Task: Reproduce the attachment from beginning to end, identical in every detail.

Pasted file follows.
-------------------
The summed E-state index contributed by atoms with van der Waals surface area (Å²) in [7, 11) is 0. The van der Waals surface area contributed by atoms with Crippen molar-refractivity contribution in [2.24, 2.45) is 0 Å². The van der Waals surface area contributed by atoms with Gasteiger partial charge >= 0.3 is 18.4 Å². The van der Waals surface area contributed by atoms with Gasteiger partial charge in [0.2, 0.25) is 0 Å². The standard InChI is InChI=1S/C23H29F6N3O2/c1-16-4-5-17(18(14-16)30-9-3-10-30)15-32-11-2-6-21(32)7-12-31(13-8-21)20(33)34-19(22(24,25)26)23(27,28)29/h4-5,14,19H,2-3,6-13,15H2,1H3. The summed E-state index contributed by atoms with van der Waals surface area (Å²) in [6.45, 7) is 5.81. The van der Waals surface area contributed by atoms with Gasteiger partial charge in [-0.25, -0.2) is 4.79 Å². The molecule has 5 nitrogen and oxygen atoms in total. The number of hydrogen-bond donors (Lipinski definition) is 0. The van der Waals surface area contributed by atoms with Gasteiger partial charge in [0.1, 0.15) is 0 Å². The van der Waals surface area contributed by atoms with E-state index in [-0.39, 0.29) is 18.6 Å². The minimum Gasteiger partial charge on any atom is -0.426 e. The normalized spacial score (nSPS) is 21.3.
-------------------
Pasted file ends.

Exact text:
The summed E-state index contributed by atoms with van der Waals surface area (Å²) in [7, 11) is 0. The van der Waals surface area contributed by atoms with Crippen molar-refractivity contribution in [2.24, 2.45) is 0 Å². The van der Waals surface area contributed by atoms with Gasteiger partial charge >= 0.3 is 18.4 Å². The van der Waals surface area contributed by atoms with Gasteiger partial charge in [0.2, 0.25) is 0 Å². The standard InChI is InChI=1S/C23H29F6N3O2/c1-16-4-5-17(18(14-16)30-9-3-10-30)15-32-11-2-6-21(32)7-12-31(13-8-21)20(33)34-19(22(24,25)26)23(27,28)29/h4-5,14,19H,2-3,6-13,15H2,1H3. The summed E-state index contributed by atoms with van der Waals surface area (Å²) in [6.45, 7) is 5.81. The van der Waals surface area contributed by atoms with Gasteiger partial charge in [-0.25, -0.2) is 4.79 Å². The molecule has 5 nitrogen and oxygen atoms in total. The number of hydrogen-bond donors (Lipinski definition) is 0. The van der Waals surface area contributed by atoms with Gasteiger partial charge in [0.1, 0.15) is 0 Å². The van der Waals surface area contributed by atoms with E-state index in [-0.39, 0.29) is 18.6 Å². The minimum Gasteiger partial charge on any atom is -0.426 e. The normalized spacial score (nSPS) is 21.3.